Brevard students are seen as a future workforce for local space jobs

0

The space industry is taking off in Brevard County with thousands of new jobs as industry giants like SpaceX and Blue Origin ramp up their factories and rocket launches. Space Coast educators are striving to meet the growing talent needs that this expansion brings, and they are starting them young. “I would like to be an astronaut. And my mom also works at NASA building rockets,” said Harvey Satterlee, a kindergarten student at South Lake Elementary School. Harvey and his kindergarten classmates in Titusville are only 27 kilometers from Kennedy Space Center. 12 years ago, the school also closed due to lack of funding. There are so many different types of careers at Kennedy Space Center, at Lockheed Martin. They don’t just hire rocket scientists. They hire managers who can communicate effectively with each other. They hire electricians. They hire people who know a trade,” Rhonda Ripperger, host of South Lake’s Smart Lab, said. While some students can’t wait to get off the ground, some see other ways to work in space. Curiosity sparked by the ts experience and exposure in South Lake Teachers describe this as the start of the talent pool of bright minds they hope to stay in Brevard County or at least launch from it. that pipeline in south Brevard is Florida Tech. It was founded at the same time as NASA and has been preparing students for careers in space for decades. But it has gradually adapted to today’s fast pace of space. industry and rapid local expansion.While schools and universities across the United States may have programs to train and teach their students to excel in the new era of the spaceflight industry, Brevard schools like Florida Tech is working its home field advantage with industry leaders right next door. involved,” said Dona Gaynor of Florida Tech. Natalie Eustis has one of those opportunities. She is an intern at Boeing and worked on their Starliner capsule at Kennedy Space Center. who can solve the problems. It’s something that all of these engineering companies, NASA and Boeing, Blue Origin, SpaceX, are all looking for people to problem solve and think about,” Eustis said. Local schools and universities hope space companies are looking for these problem solvers look no further than Brevard’s local talent pool.

The space industry is taking off in Brevard County with thousands of new jobs as industry giants like SpaceX and Blue Origin ramp up their factories and rocket launches.

Space Coast educators are striving to meet the growing talent needs that this expansion brings, and they are starting them young.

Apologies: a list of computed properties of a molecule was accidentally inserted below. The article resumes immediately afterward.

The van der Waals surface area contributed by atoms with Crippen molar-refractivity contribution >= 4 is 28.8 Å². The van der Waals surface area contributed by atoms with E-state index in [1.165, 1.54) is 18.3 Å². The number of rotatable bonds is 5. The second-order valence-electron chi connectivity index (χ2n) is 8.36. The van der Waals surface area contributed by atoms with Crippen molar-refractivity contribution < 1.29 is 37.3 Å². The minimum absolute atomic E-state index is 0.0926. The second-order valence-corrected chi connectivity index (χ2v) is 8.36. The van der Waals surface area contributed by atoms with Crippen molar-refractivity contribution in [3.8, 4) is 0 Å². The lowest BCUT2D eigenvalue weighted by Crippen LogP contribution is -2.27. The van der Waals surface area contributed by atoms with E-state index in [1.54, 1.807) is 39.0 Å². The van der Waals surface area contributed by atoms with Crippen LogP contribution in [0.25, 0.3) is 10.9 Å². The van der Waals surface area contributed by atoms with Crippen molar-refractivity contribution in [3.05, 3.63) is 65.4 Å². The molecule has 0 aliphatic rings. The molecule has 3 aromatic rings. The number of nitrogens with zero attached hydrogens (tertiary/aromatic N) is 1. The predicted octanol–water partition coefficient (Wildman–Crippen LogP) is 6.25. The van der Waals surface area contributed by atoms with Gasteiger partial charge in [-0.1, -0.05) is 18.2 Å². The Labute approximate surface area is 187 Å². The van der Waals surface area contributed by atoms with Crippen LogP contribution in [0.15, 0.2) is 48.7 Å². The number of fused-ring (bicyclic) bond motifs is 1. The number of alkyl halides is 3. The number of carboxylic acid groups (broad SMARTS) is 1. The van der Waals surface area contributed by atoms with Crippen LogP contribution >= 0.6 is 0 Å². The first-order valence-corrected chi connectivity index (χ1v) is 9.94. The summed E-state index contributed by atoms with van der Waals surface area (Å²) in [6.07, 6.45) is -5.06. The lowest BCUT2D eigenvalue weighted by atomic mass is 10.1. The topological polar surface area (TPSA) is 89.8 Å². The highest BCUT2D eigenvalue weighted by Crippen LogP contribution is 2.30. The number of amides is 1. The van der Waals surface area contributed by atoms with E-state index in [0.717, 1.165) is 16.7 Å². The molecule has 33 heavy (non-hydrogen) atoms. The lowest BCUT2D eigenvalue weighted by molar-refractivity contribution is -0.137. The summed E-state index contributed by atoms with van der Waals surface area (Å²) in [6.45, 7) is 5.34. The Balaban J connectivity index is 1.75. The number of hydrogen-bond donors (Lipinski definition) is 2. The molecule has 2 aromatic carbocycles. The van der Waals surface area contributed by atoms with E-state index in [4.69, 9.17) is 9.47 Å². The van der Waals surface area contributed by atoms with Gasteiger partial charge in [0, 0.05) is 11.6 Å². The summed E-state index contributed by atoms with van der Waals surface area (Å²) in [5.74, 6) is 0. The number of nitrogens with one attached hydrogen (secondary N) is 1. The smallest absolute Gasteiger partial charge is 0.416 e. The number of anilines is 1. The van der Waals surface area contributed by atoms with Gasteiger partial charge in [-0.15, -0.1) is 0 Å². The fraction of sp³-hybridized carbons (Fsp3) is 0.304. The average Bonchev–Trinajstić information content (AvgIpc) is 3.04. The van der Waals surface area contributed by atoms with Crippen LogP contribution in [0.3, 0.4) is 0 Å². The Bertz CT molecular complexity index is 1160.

“I would like to be an astronaut. And my mom also works at NASA building rockets,” said Harvey Satterlee, a kindergarten student at South Lake Elementary School.

Harvey and his kindergarten classmates in Titusville are only 27 kilometers from the Kennedy Space Center. A great location now, but when the space shuttle program was shut down 12 years ago, the school also closed due to lack of funding.

It reappeared alongside the commercial spaceflight industry four years ago. And the school has focused on nurturing the next generation of space industry talent.

“There are so many different types of careers at Kennedy Space Center, at Lockheed Martin. They’re not just hiring rocket scientists. They’re hiring managers who can communicate effectively with each other. They’re hiring electricians. hire people who know a trade,” said Rhonda Ripperger, South Lake Smart Lab Facilitator.

While some students can’t wait to take off, some see other ways to work in space. A curiosity aroused by the experiences and exposure to South Lake.

Teachers describe this as the beginning of the talent pool of bright minds they hope to stay in Brevard County or at least grow out of.

And further down that pipeline, south of Brevard, is Florida Tech. It was founded at the same time as NASA and has been preparing students for careers in space for decades. But it has gradually adapted to the current fast pace of the industry and rapid local expansion.

While schools and universities across the United States may have programs to train and teach their students to excel in the new era of the spaceflight industry, Brevard schools like Florida Tech are working their edge on the land with industry leaders right next door.

“We have a lot of alumni working at these companies, so they’re connected to the university. And because we’re nearby, there are more opportunities for networking and involvement,” said Dona Gaynor of Florida Tech.

Natalie Eustis has one of those opportunities. She is an intern at Boeing and worked on their Starliner capsule at Kennedy Space Center.

Even though the second-year biomedical engineering student wants to work on medical experiments in space, she says the close access gives her a head start.

“The objective is to train good engineers capable of solving problems. It’s something that all of these engineering companies, NASA and Boeing, Blue Origin, SpaceX, are all looking for people to troubleshoot and think about,” Eustis said.

Local schools and universities expect space companies looking for these problem solvers to look no further than Brevard’s local talent pool.

Share.

Comments are closed.